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Healdsburg: A Fresh Take on California Wine Country
If you are looking for a fresh, laid-back take on California’s wine country, head for Healdsburg in Sonoma County. Here, you’ll find beautifully structured wines, locavore innovation, and ample ways to soak up the sunshine. A balanced blend of old-town charm and sleek modern architecture, Healdsburg has had quite a growth spurt over the past few years, and it’s had to in order to keep pace with visitor demand. The good news? It retains its sense of small-town nostalgia.
Here are some budget-friendly reasons to visit this charming wine region:
Stay: With room rates starting at $199 per night, h2hotel is the more budget-friendly sibling to the more austere Hotel Healdsburg. The hotel is the only LEED-certified hotel in town and it’s hip enough to offer stylized amenities like still and sparkling water in oversized milk bottles, a salt-water swimming pool, and free bike rentals. Its signature restaurant, Spoonbar, is spearheaded by ex-French Laundry chef Louis Maldonado. Dishes like the polenta stew with grana padano, greens, and spring onions scream originality but with a dose of comfort. A new sibling hotel will debut in 2015 a block away from the h2, and will cater to families.
Drink: With over 170 vineyards in the areas, you won’t be thirsty. The Russian River, Dry Creek, and Alexander valleys all offer outstanding wines (most notably Zinfandels and Sauvignon Blancs), and the best idea is to find a vineyard that will allow you to pair these wines with local cuisine. Lambert Bridge in Dry Creek Valley handpicks its grapes – a rarity these days – and makes a fine Cabernet Sauvignon and Cabernet Franc Cuvee, among others. The weekend-only tasting menu ($45) with dishes like the butternut squash soup with crème fraîche and Tuscan olive oil is an ideal foodie introduction to the area’s flavors. If you’re into sustainability, sip Quivira’s biodynamic wines (five wine tastings are only $10), including its notable Zinfandel and Grenache varietals. The vineyard also offers wine-tasting dinners with notable local chefs in its rustic garden, which is flanked by a greenhouse and hen coop.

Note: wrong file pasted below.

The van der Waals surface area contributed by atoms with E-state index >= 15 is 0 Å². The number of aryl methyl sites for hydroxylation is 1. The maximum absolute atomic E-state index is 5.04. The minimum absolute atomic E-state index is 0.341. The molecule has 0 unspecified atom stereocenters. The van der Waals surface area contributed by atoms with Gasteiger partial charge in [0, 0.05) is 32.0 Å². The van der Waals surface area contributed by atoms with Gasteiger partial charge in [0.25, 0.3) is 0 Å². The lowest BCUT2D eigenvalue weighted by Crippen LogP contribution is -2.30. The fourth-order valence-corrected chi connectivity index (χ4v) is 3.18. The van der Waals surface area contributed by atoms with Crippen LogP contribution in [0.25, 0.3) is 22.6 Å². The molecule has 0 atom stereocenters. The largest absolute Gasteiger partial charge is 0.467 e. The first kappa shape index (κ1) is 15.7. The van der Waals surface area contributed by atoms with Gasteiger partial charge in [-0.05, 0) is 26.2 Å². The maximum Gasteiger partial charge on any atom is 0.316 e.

If you happen to be in town on April 26 or 27, catch the annual Passport to Dry Creek Valley, an immersive weekend of tastings and food pairings at over 50 vineyards in the region. A two-day ticket sets you back only $120.
Learn: SHED, an upscale, grange-style space opened by two local farmers last May houses a restaurant, an open-area cafe that serves hand-crafted beverages, and a twice-weekly farmers market. Its unique marketplace notwithstanding (you can find both hand-forged English garden tools and kombucha on tap), SHED also offers workshops and talks so you can channel the farm-to-fork philosophy at home. Nearby on Matheson Street, Relish culinary school offers cooking classes, including a “roving” course that will take you mushroom foraging in the Sonoma hills.
Get outdoors: The surrounding area is filled with sinuous roads and gentle hills that are covered in a spectacular carpet of blooming mustard flowers in spring. From affordable Segway tours ($99 and up) that take you past several vineyards (wine tastings are part of the deal) to biking, Healdsburg welcomes wanderers. Soak the day off at the Hotel Healdsburg, where you can enjoy “farm to spa” treatments like the Meyer Lemon Sage massage.
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